The 31st North American Conference of the Council of Georgist Organizations: "The Henry George Theorem at Work" will be held August 2-6, 2011 in Bloomington, Minnesota.
For those interested in the ideas of Henry George, or in innovative ways to tie the financing of public sector to value created by the public sector, including the Land Value Tax, this is an important event. We wrote about George in Planning for Place and Plexus.
Box 13.4 Henry George’s single (land) taxMen did not make the earth . . . It is the value of the improvement only, and not the earth itself, that is individual property . . . Every proprietor owes to the community a ground rent for the land which he holds. (Thomas Paine, Agrarian Justice, paragraphs 11 to 15)A tax upon ground-rents would not raise the rents of houses. It would fall altogether upon the owner of the ground-rent. (Adam Smith)
According to his granddaughter, actress and choreographer Agnes DeMille, Henry George was, at his death in 1897, the third most famous man in America, behind only Thomas Edison and Mark Twain. Over 100,000 people attended his funeral in New York. George was a political figure, a two-time mayoral candidate in New York (dying just four days before the election on his second bid), a newspaper publisher, and an economist. Born in 1839, he was in California during the gold rush and the railroad boom. He noted how railroads drove up land value and rents at a rate faster than wages.
He proposed in his best-selling economic tract Progress and Poverty that:
We should satisfy the law of justice, we should meet all economic requirements, by at one stroke abolishing all private titles, declaring all land public property, and letting it out to the highest bidders in lots to suit, under such conditions as would sacredly guard the private right to improvements. Thus we should secure, in a more complex state of society, the same equality of rights that in a ruder state were secured by equal partitions of the soil and, by giving the use of the land to whoever could procure the most from it, we should secure the greatest production.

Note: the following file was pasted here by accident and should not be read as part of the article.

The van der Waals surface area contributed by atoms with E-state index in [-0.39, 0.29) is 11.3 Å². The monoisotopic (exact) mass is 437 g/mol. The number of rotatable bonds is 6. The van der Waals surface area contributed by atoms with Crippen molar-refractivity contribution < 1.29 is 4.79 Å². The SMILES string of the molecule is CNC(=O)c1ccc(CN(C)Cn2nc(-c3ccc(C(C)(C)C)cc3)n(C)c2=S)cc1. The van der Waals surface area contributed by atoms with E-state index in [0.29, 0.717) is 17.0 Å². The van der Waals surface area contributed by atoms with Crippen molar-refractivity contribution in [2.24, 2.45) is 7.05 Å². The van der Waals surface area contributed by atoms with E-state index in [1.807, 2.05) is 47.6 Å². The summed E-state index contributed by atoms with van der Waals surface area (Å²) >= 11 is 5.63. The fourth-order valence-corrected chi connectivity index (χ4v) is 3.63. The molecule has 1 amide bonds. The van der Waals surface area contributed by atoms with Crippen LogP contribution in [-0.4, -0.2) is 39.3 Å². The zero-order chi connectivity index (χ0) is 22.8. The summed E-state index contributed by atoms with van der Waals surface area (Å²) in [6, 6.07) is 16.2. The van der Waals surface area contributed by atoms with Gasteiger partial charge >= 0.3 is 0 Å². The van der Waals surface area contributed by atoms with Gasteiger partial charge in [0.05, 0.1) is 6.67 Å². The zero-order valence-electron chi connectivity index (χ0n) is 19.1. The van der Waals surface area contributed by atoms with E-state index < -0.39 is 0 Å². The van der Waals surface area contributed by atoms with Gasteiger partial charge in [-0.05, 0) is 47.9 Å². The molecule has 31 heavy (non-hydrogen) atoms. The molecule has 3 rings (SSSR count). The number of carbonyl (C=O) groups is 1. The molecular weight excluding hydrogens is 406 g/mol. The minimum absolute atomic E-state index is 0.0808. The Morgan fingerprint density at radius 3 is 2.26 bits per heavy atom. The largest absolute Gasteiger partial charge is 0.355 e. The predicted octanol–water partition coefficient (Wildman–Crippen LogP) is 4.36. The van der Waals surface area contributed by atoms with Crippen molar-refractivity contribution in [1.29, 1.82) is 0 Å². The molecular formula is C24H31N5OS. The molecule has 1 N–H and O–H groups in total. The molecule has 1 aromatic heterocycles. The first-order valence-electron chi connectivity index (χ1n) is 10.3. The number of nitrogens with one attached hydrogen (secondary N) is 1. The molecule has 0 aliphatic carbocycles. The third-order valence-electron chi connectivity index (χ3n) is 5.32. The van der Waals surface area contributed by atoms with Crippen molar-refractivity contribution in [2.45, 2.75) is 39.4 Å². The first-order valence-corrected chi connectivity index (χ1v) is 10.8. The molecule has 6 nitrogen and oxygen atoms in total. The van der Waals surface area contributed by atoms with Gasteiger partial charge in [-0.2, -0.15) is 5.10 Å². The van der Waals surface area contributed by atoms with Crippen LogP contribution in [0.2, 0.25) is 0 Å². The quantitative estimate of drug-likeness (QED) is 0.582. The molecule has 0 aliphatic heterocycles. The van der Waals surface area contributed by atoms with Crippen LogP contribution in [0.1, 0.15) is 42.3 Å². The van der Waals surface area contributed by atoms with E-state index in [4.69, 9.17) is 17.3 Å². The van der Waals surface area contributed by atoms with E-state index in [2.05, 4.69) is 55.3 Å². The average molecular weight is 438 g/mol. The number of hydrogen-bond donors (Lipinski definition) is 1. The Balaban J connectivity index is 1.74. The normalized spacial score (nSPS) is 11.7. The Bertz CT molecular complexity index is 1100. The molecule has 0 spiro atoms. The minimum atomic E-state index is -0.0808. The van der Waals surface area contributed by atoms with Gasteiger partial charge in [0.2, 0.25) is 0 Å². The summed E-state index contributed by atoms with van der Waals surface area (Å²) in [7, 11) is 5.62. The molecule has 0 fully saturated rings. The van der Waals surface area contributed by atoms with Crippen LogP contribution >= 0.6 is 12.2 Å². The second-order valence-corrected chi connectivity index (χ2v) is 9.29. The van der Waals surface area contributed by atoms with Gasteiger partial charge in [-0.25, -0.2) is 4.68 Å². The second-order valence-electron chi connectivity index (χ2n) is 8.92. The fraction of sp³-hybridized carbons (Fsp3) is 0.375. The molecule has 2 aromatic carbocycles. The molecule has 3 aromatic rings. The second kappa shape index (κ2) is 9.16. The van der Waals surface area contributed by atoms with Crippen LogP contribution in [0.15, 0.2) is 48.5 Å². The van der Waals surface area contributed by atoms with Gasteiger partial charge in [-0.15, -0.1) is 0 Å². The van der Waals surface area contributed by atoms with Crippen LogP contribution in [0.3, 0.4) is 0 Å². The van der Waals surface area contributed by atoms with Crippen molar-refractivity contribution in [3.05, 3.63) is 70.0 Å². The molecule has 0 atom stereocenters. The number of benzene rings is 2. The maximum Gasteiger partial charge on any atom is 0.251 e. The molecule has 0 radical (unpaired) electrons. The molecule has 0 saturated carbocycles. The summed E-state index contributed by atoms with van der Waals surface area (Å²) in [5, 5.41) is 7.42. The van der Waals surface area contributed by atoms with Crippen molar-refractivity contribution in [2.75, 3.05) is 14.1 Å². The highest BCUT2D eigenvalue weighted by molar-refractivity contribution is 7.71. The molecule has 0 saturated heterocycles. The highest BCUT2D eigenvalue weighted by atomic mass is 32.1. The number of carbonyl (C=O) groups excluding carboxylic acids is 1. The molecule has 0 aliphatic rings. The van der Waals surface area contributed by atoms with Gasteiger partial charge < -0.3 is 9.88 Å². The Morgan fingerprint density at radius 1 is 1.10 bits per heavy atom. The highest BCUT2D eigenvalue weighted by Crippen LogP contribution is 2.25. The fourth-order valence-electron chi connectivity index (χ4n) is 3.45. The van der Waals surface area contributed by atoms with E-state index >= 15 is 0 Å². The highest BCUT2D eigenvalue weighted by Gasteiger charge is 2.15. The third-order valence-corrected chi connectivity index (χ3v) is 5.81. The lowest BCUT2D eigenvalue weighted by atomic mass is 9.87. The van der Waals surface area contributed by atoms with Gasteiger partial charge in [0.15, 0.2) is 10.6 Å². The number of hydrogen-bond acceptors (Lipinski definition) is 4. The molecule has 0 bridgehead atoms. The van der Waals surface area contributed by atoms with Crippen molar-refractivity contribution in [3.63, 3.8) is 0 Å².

These views do not make George a “communist,” though some have dubbed his ideas “commonism” because the land is held in common. In modern language, his most famous proposal is that of a single tax on land. The idea is simple in its core, but is easily confused with other concepts due to the complexity of modern tax codes. First, it is a single tax, so no other tax would be required. Second, it is a tax on land, not property. So the question of “What is land?” should be answered. Land is, in short, nature’s bounty; it includes geographic spaces, but also mineral deposits, natural resources, and the electromagnetic spectrum. It is what would exist without labor. The value of land, particularly the value of geographic spaces, does depend on labor and what is done with other geographic spaces. A square meter of land in downtown Tokyo may be worth a square kilometer (or more) in Alaska. Most of the value of that square meter of Tokyo, however, is due not to the improvements by its owner, but rather to the accessibility to the land, which is created by everyone else in society.
Taxing land based on the land value, rather than the property value, encourages full development of the land. The property tax discourages development of land, since all improvements are taxed. This helps result in an urban form of surface parking lots in big cities rather than developed land. The property tax also encourages leap- frog development in the suburbs. In contrast a land tax would apply the same tax to a parcel whether or not it were developed, thereby encouraging development to help pay the tax. This land value tax (LVT) is the current incarnation of the Georgist proposals. It is currently used in Singapore, Hong Kong, Estonia, and Taiwan, though not as the only tax.
This idea, however, is not as radical as it seems; four Nobel-laureate economists urged Mikhail Gorbachev to adopt the land tax in 1990 as the Soviet Union was turning away from communism. Modern Georgists generally favor movement towards a single tax, but recognize the political impossibility of an overnight change, especially one which would eliminate not only property taxes but also sales and income taxes. The idea is illustrated in Figure 13.7.
This policy would be in stark contrast to tax increment financing. Instead of subsidizing firms to develop fully, they would be taxed as if they were fully developed, and thus would it be more expensive if they don’t.